That Fletcher Forum op-ed reproduced as a commentary by the S. Rajaratnam School of International Studies (RSIS) of Singapore, a leading research and graduate teaching institution in strategic and international affairs in the Asia Pacific region. Many thanks to RSIS for letting it see the light of day back home.
Two civilizations that write right-to-left (which I maintain is the correct way to write) fight each other in a language that goes left-to-right (which I maintain is not).
The conflict was dubbed “The First Social Media War”, precipitated by Hamas rocket attacks into Israel, as well as by Israel’s assassination of the chief of Hamas’ military wing Ahmed al-Jaabari. While Palestinian leaders condemned the attack, Israel justified its action as one of self-defense, with Prime Minister Netanyahu claiming that a fifth of its population had been living under a constant barrage of Hamas rocket fire. Israel’s Operation Pillar of Defense lasted a week, ending with a ceasefire, 158 casualties on the Palestinian side, and 6 Israeli casualties (numbers subject to updates).
While the kinetic aspect of the conflict was not significantly different from 2008 (see my book on the rise of non-kinetic warfare written aeons ago, sold on Amazon. But why pay $13.99 plus shipping when you can download it off Air University Press for free), the key difference this time round was played out in the realm of social media, especially YouTube and Twitter. The Israeli Defense Force fired the first virtual salvo, posting the strike on al-Jaabari’s moving car on YouTube immediately after the deed was done. At the same time, they tweeted an ominous message to their Hamas adversaries:
We recommend that no Hamas operatives, whether low level or senior leaders, show their faces above ground in the days ahead.
Videos put up by the IDF, Hamas and other parties started to populate YouTube from the day al-Jaabari was killed. This, together with posts and images on Facebook and Twitter, generated much debate online. In the days that followed, the IDF called up its entire arsenal of social media weapons; liveblogging, a Facebook page, Flickr feed, a Twitter stream, Tumblr and Instagram. Hamas responded in kind on YouTube and Twitter. What turned out was a full-blooded social media war taking place alongside the bombing and explosions in the physical world. Both sides put up by-the-second updates of actions on the ground, providing their respective grisly numbers and pictures of the dead and wounded, exalted themselves, and hurled threats towards the other. At times this degenerated into downright mudslinging that seemed less than dignified for establishment mouthpieces but at the same time not out of place in a social media environment. A tweet by @AlqassamBrigade read:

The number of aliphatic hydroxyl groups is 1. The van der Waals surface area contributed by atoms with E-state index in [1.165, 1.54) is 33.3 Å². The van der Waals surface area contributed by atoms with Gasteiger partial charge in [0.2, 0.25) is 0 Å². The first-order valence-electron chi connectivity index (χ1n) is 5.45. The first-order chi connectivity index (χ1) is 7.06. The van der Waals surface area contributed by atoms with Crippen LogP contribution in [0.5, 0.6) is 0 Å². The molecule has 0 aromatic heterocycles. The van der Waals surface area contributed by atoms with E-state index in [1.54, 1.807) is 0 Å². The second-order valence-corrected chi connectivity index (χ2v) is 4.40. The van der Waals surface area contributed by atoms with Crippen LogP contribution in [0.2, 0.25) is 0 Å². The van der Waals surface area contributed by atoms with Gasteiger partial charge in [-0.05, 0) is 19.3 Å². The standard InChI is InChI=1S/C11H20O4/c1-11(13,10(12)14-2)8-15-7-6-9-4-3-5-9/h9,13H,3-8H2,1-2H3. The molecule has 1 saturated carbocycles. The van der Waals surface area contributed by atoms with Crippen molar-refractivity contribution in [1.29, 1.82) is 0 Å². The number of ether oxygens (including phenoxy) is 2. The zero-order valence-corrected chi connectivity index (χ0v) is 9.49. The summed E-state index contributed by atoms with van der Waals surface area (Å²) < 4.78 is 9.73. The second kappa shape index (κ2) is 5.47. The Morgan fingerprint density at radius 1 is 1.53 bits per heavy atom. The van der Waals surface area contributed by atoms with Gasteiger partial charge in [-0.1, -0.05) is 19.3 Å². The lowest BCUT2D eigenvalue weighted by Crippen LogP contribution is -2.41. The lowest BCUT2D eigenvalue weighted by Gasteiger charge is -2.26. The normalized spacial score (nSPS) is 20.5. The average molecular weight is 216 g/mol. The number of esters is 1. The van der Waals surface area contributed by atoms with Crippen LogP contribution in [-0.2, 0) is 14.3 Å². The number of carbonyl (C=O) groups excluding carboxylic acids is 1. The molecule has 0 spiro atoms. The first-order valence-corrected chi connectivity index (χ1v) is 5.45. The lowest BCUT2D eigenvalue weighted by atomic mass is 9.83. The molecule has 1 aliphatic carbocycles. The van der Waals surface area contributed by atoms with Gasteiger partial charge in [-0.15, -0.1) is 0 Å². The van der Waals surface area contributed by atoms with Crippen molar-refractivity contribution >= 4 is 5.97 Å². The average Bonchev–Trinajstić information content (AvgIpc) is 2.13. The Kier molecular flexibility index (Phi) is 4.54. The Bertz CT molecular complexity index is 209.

@IDFSpokesperson Al Qassam Brigades is always ready to smash your arrogant heads.
What ensued was like nothing that has ever been witnessed before in armed conflict. It was the IDF versus Hamas on the battlefield, and @IDFSpokesperson versus @AlqassamBrigade on Twitter. The latter conflict has continued even as a ceasefire was declared and rockets and bombs have died down. In the days immediately following the conflict, @AlqassamBrigade was still tweeting about Hamas victory and alleged Israeli atrocities during the conflict, while @IDFSpokesperson was active with questions about why Hamas was celebrating.
 Al Qassam Brigades is the name of Hamas’ armed wing.